The activists also claim that the UID authority held no discussions with the civil society before launching the project. However, the UID website gives the details of all the Civil Society Organizations (CSOs) which had been consulted and the details of discussions have been uploaded on the website. The list is a veritable who’s who of India’s civil society groups. 

The activists further point out that there was no public debate, feasibility study, cost benefit analysis etc carried out for the project. The website of the UID authority, however, gives complete details of budget, details of the outcome budget and gives information on past activity of the authority under the financial and budget link. In case of the project documents as well, all the documents, ranging from biometrics committee report to demographic and data field verification committee report, and report of awareness and communications strategy advisory council are all available online. The website also includes the documents on the role of the UID in PDS, education, Public Health, MNREGA which highlight the benefits of the UID. All the UID technical documents, guidelines to registrars, MOUs with partners are available on the website. The UID strategy document has been in circulation for a year now. Even the draft National Identification Authority of India (NIAI) Bill 2010 has been available online for feedback.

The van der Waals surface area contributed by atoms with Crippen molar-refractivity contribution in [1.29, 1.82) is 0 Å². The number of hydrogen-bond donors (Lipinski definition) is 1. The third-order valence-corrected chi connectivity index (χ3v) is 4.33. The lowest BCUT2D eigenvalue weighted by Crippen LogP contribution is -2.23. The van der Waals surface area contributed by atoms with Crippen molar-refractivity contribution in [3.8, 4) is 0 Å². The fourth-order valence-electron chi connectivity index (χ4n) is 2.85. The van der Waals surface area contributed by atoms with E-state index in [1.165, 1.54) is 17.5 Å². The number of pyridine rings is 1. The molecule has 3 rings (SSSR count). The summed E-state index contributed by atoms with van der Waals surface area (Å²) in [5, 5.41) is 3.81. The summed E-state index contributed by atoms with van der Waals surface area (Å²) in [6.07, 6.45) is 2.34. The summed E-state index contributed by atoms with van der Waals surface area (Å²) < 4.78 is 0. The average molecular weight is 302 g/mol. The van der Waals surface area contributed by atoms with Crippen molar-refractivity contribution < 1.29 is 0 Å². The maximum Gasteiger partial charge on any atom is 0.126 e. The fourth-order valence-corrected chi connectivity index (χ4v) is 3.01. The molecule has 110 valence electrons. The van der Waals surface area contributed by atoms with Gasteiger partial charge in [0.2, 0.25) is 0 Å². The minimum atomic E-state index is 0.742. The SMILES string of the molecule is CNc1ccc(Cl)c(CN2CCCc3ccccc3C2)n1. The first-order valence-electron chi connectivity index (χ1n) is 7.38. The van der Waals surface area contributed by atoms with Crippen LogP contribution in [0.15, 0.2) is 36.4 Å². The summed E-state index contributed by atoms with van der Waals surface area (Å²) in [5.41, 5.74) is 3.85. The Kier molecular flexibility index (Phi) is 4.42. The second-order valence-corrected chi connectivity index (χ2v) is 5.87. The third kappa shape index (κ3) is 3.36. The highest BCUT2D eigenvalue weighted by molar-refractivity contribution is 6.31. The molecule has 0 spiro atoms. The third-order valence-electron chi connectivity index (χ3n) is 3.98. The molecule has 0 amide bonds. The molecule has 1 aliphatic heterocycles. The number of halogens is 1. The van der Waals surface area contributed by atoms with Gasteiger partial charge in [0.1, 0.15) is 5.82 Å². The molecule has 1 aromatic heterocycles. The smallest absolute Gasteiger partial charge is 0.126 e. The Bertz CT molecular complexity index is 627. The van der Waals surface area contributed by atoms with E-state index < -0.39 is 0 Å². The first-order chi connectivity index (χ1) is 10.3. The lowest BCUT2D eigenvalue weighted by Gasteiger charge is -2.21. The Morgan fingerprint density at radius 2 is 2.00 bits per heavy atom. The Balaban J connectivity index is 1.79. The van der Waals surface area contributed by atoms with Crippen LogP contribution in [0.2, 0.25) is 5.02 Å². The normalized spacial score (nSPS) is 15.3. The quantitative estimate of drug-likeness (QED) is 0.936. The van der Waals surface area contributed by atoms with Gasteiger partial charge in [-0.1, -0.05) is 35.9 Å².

The activists also claim that the UID number will lead to infringement of privacy of citizens and pose danger of data theft. However, the UID has made it clear that the UID Authority will be capturing very limited information, like name, date of birth, father’s name, mother’s name, address, fingerprints and IRIS scans. The information, except the biometrics, is already in public domain (and even on the internet) in form of voter ID cards.